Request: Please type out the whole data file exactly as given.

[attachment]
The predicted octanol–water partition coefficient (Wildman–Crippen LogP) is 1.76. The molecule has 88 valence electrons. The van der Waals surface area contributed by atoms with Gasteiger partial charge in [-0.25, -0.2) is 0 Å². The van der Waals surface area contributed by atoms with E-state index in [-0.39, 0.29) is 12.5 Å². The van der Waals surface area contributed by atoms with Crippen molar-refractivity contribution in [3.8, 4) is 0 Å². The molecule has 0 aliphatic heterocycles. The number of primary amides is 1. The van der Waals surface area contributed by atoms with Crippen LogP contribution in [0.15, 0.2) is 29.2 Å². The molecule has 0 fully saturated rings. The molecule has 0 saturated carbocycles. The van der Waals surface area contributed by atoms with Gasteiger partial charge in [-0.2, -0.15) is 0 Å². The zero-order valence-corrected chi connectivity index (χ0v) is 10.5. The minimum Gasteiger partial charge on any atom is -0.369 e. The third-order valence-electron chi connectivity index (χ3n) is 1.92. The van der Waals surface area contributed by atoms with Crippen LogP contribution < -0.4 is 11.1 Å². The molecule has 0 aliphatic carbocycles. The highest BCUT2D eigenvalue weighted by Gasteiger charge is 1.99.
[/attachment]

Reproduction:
The predicted octanol–water partition coefficient (Wildman–Crippen LogP) is 1.76. The molecule has 88 valence electrons. The van der Waals surface area contributed by atoms with Gasteiger partial charge in [-0.25, -0.2) is 0 Å². The van der Waals surface area contributed by atoms with E-state index in [-0.39, 0.29) is 12.5 Å². The van der Waals surface area contributed by atoms with Crippen molar-refractivity contribution in [3.8, 4) is 0 Å². The molecule has 0 aliphatic heterocycles. The number of primary amides is 1. The van der Waals surface area contributed by atoms with Crippen LogP contribution in [0.15, 0.2) is 29.2 Å². The molecule has 0 fully saturated rings. The molecule has 0 saturated carbocycles. The van der Waals surface area contributed by atoms with Gasteiger partial charge in [-0.2, -0.15) is 0 Å². The zero-order valence-corrected chi connectivity index (χ0v) is 10.5. The minimum Gasteiger partial charge on any atom is -0.369 e. The third-order valence-electron chi connectivity index (χ3n) is 1.92. The van der Waals surface area contributed by atoms with Crippen LogP contribution < -0.4 is 11.1 Å². The molecule has 0 aliphatic carbocycles. The highest BCUT2D eigenvalue weighted by Gasteiger charge is 1.99.